|Title||Xinhua News Agency in Africa|
China's growing economic influence in Africa, and in the sub-Saharan region in particular, has drawn enormous attention around the world, especially in the West. An important but as yet under-studied aspect of China's increasing presence in Africa is related to the question about whether the party-state will exert its ideological influence on local politics and public space through media expansion in this region. Media initiatives associated with the ‘Going abroad’ project have been in full swing in recent years, in parallel with the growing concern by Chinese authorities about the mismatch between China's strong economic power and weak media influence. This paper focuses on Xinhua News Agency. Xinhua's major forms of intervention in Africa include setting up bureaux, developing news portfolio targeting African audiences, exchanging news with (or selling news wires to) African media subscribers, and providing technical equipment and support as well as training African journalists. The first two forms of intervention have been on top of Xinhua's agenda in recent years and will be the focus of this article. The increasing presence of Xinhua in Africa sheds some light on the debate on ‘media imperialism’ and international news flows in the context of China's economic rise.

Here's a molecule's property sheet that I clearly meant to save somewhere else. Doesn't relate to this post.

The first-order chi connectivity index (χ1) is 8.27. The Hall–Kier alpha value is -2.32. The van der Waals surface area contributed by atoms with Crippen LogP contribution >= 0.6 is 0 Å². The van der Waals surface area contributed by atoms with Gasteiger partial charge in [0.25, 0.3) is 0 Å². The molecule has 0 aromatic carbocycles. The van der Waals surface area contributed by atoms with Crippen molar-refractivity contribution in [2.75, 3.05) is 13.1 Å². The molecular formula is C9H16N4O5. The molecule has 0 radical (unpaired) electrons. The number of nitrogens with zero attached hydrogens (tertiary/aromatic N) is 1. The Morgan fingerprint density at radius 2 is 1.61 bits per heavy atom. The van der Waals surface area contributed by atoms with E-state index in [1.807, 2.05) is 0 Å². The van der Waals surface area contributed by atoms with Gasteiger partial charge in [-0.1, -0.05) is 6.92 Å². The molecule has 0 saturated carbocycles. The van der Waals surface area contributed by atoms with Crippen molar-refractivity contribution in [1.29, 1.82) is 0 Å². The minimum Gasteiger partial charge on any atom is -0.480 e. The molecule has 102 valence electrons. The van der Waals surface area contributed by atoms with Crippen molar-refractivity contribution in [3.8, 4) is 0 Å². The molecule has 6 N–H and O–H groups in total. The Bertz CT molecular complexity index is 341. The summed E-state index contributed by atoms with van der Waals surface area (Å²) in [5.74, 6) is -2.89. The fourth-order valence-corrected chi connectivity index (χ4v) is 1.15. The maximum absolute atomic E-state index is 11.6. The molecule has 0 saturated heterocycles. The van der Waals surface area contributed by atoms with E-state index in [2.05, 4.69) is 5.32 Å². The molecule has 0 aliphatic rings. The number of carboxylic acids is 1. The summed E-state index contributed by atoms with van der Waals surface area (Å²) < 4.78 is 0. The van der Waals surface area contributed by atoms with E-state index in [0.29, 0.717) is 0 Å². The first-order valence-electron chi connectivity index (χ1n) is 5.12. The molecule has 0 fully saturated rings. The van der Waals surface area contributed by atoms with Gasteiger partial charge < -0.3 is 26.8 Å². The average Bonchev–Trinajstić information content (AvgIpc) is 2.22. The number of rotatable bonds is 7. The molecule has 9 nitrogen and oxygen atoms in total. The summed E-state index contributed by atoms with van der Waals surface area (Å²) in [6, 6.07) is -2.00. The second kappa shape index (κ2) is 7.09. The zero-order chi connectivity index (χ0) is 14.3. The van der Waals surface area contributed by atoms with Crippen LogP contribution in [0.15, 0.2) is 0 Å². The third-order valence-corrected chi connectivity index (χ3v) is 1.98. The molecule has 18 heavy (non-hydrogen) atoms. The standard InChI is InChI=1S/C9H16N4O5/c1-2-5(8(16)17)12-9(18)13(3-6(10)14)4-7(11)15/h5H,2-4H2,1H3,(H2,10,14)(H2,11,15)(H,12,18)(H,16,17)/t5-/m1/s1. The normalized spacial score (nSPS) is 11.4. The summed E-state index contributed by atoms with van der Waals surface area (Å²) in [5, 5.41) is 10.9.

|Journal||Journal of African Media Studies|
|Journal citation||1 (3), pp. 363-377|
|Digital Object Identifier (DOI)||https://doi.org/10.1386/jams.1.3.363/1|